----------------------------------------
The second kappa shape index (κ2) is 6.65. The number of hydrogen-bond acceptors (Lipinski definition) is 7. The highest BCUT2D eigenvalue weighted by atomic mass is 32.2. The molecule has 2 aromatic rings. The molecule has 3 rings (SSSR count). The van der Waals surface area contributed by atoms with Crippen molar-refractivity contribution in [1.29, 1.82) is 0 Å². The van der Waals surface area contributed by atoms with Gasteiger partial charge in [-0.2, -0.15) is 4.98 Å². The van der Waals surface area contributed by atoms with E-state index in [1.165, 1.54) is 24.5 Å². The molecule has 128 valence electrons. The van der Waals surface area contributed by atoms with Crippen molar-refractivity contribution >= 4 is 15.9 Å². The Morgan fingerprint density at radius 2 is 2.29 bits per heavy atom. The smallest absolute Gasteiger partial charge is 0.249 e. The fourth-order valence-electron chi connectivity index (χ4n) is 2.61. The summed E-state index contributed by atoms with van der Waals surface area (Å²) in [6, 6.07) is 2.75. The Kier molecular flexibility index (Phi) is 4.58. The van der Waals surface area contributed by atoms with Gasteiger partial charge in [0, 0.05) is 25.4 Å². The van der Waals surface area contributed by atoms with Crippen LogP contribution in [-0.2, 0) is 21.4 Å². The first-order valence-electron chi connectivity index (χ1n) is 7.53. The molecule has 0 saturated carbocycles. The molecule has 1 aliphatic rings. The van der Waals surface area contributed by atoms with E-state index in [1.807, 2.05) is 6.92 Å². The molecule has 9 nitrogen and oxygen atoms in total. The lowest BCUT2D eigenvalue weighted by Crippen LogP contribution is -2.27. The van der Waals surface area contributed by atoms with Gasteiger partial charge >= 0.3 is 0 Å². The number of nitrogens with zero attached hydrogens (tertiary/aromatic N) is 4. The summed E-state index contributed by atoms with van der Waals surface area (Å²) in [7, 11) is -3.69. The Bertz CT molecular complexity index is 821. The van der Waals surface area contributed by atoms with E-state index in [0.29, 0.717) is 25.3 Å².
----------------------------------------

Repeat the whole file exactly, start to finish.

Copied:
The second kappa shape index (κ2) is 6.65. The number of hydrogen-bond acceptors (Lipinski definition) is 7. The highest BCUT2D eigenvalue weighted by atomic mass is 32.2. The molecule has 2 aromatic rings. The molecule has 3 rings (SSSR count). The van der Waals surface area contributed by atoms with Crippen molar-refractivity contribution in [1.29, 1.82) is 0 Å². The van der Waals surface area contributed by atoms with Gasteiger partial charge in [-0.2, -0.15) is 4.98 Å². The van der Waals surface area contributed by atoms with E-state index in [1.165, 1.54) is 24.5 Å². The molecule has 128 valence electrons. The van der Waals surface area contributed by atoms with Crippen molar-refractivity contribution >= 4 is 15.9 Å². The Morgan fingerprint density at radius 2 is 2.29 bits per heavy atom. The smallest absolute Gasteiger partial charge is 0.249 e. The fourth-order valence-electron chi connectivity index (χ4n) is 2.61. The summed E-state index contributed by atoms with van der Waals surface area (Å²) in [6, 6.07) is 2.75. The Kier molecular flexibility index (Phi) is 4.58. The van der Waals surface area contributed by atoms with Gasteiger partial charge in [0, 0.05) is 25.4 Å². The van der Waals surface area contributed by atoms with Crippen LogP contribution in [-0.2, 0) is 21.4 Å². The first-order valence-electron chi connectivity index (χ1n) is 7.53. The molecule has 0 saturated carbocycles. The molecule has 1 aliphatic rings. The van der Waals surface area contributed by atoms with E-state index in [1.807, 2.05) is 6.92 Å². The molecule has 9 nitrogen and oxygen atoms in total. The lowest BCUT2D eigenvalue weighted by Crippen LogP contribution is -2.27. The van der Waals surface area contributed by atoms with Gasteiger partial charge >= 0.3 is 0 Å². The number of nitrogens with zero attached hydrogens (tertiary/aromatic N) is 4. The summed E-state index contributed by atoms with van der Waals surface area (Å²) in [7, 11) is -3.69. The Bertz CT molecular complexity index is 821. The van der Waals surface area contributed by atoms with E-state index in [0.29, 0.717) is 25.3 Å².